No one can say that Margaret M. Markey hasn’t tried.
The New York State assemblywoman has been laboring in vain since 2006 to change the way that the Empire State has remained maddeningly negligent in facing a pressing need, articulated last May by the Queens Borough Democrat
Last spring she wrote to constituents:
“I held a series of informational events in Albany earlier this year to bring to the attention of Governor [Andrew] Cuomo and my colleagues in the Legislature to the wide-ranging problem of child sexual abuse in society.
“We looked at the recent revelations in the world of sports and learned about abuse in schools and institutions. We heard one of the state’s leading prosecutors speak about how current statutes of limitations in New York State need to be changed in order to bring justice to victims.
What Are the Implications for Continued Secrecy Amidst Clergy Sexual Abuse Scandals?
Posted on Dec. 10, 2012
By TIM KOSNOFF
Micro-chip tracking for human surveillance in the Vatican?
Is this the contemporary Catholic Church or a new James Bond movie?
Truth be known, observers are never really sure about what to make of the deliberately arcane ways that have made the Catholic Church something of an ongoing mystery for two millennia.
The latest strange behavior by Vatican authorities would seem amusing in perhaps a satirical way were it not juxtaposed with the grim realities of an institution pressed with the necessities of dealing with decades of child sex abuse crimes, details of which are being revealed each week from around the globe.
Editor’s note: This editorial, written by the Anniston Star in Anniston, Alabama, is one of the best editorials we’ve seen on the need for safety reforms in the Boy Scouts of America.
by The Anniston Star Editorial Board
Oct 22, 2012
The Boy Scouts of America own a quality reputation forged by decades of teaching, mentoring and training young American males.
Last week’s shocking news — that Scout leaders kept thousands of pages of “perversion files” about accusations of sexual abuse of young Scouts — has sullied the BSA’s reputation and forced BSA leaders to address nearly a century of inexcusable actions.
Members of my law firm would be less than candid if we said we aren’t pleased with the publicity our work has recently won. This isn’t so much because of any benefit the media coverage has brought to us. It’s about the nature of the work we do: defending child victims of sexual predators.
From years of representing abuse victims, I’ve learned that the media spotlight is nearly always welcome. That’s because the press spells out the horrors of sexual abuse and the often egregious enabling on the part of institutions. And the court of public opinion demands change. We saw it in 2002 when the Boston Globe uncovered wide-spread sexual abuse by priests within the Archdiocese of Boston. In the ensuing decade, similar cases came to light nationwide. We saw it this year with Penn State. And now we’re likely to see the public demanding improved safety measures from the Boy Scouts of America. The media interest in recent days promises to give victims ever greater impetus to come forward and join the battle against pedophiles, so many of whom continue to function undiscovered and unpunished.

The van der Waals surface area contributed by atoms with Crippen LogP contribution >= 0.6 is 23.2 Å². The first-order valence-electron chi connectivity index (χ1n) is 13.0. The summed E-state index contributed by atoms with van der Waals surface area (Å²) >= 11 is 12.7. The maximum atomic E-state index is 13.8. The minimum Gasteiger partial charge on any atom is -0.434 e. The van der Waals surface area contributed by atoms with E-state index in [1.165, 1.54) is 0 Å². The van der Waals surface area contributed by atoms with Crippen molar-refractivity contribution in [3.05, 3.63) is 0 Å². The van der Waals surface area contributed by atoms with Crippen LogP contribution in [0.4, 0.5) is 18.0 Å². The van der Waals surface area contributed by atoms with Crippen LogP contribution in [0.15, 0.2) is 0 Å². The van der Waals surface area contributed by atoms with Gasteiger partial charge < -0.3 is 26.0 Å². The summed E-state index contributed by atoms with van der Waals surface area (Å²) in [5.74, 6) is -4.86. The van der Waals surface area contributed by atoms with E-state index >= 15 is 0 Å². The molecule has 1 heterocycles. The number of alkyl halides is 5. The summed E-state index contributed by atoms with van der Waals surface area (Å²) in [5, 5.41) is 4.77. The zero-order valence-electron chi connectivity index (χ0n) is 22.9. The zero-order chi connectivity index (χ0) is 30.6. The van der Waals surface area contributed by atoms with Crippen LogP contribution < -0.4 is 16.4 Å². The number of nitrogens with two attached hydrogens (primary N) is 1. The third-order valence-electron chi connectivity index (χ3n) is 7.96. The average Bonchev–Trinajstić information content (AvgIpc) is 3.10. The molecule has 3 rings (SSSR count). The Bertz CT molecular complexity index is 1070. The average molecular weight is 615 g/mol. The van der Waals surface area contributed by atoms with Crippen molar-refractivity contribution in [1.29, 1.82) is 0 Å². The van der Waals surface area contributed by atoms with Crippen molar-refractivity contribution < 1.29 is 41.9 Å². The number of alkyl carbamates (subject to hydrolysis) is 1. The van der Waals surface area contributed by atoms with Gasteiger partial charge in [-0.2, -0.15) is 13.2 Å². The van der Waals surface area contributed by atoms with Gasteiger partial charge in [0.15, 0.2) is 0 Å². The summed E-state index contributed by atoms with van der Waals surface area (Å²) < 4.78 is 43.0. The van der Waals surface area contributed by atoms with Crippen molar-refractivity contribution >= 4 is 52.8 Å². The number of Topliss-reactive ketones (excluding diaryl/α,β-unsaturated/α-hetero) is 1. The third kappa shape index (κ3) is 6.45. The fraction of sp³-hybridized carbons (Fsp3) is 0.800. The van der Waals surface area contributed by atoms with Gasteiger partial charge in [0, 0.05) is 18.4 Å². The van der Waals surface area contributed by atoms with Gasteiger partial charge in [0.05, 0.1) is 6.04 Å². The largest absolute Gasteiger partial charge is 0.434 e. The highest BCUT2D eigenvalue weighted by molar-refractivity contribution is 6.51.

A great value of contemporary journalism and published commentary is that technology has made it easy for readers to offer instant responses. These modern-day letters to the editor often are as revealing as the writing that prompted them. A Sept. 10 New York Times op-ed piece, for example, by staff columnist Frank Bruni, is interesting not just for its substance but also for the readers’ reactions (there were about 150 at last glance).
Bruni cites a pair of high-profile cases of child sex predators. One, inevitably, is the infamous Jerry Sandusky.
Decades of childhood sexual abuse by Catholic clergy is a grim reality for untold thousands of victims and a source of disgust for non-victims. It would be difficult to find anyone unaware of these cases and the resulting media coverage.
But another kind of malfeasance by Catholic church officials is less well known. It’s the topic of an investigation by the highly regarded periodical The Economist. In a recent issue of the London-based magazine (paper and online), the reporting is largely concerned with the ways Catholic officials have finagled church finances in order to seem poorer when court settlements are at hand.
Those who are willing to ponder the consequences of sex abuse crimes committed by adults against children should have been with me during a recent prison visit in Montana. I was there to interview a potential client. I’ve spent a career in the company of both victims and those accused of crimes. I ask the reader to contemplate just briefly what it can be like meeting with a man convicted of two murders. For privacy reasons, I’ll call him “Robert,” not his real name.
Most media covering the story of the Penn State football program sanctions seemed, in news industry parlance, to “bury the lede.” In the initial Associated Press report, it required skimming down to the sixth paragraph to find this:
“Football will never again be placed ahead of educating, nurturing and protecting young people.”